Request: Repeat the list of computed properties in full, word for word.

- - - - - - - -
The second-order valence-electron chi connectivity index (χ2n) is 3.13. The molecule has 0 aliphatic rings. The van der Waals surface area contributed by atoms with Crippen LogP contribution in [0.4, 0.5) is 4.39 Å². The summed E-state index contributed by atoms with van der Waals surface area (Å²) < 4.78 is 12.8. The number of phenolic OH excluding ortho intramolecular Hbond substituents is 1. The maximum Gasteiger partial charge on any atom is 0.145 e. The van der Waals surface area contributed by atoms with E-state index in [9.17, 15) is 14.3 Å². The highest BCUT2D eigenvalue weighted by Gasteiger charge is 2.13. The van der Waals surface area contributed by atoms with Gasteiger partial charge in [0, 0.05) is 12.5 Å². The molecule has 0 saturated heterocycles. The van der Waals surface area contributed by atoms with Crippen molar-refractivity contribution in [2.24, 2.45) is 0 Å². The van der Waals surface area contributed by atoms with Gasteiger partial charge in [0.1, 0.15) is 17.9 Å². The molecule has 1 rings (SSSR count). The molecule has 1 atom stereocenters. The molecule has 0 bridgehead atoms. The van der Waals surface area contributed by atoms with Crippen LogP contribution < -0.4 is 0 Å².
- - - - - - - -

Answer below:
The second-order valence-electron chi connectivity index (χ2n) is 3.13. The molecule has 0 aliphatic rings. The van der Waals surface area contributed by atoms with Crippen LogP contribution in [0.4, 0.5) is 4.39 Å². The summed E-state index contributed by atoms with van der Waals surface area (Å²) < 4.78 is 12.8. The number of phenolic OH excluding ortho intramolecular Hbond substituents is 1. The maximum Gasteiger partial charge on any atom is 0.145 e. The van der Waals surface area contributed by atoms with E-state index in [9.17, 15) is 14.3 Å². The highest BCUT2D eigenvalue weighted by Gasteiger charge is 2.13. The van der Waals surface area contributed by atoms with Gasteiger partial charge in [0, 0.05) is 12.5 Å². The molecule has 0 saturated heterocycles. The van der Waals surface area contributed by atoms with Crippen molar-refractivity contribution in [2.24, 2.45) is 0 Å². The van der Waals surface area contributed by atoms with Gasteiger partial charge in [0.1, 0.15) is 17.9 Å². The molecule has 1 rings (SSSR count). The molecule has 1 atom stereocenters. The molecule has 0 bridgehead atoms. The van der Waals surface area contributed by atoms with Crippen LogP contribution < -0.4 is 0 Å².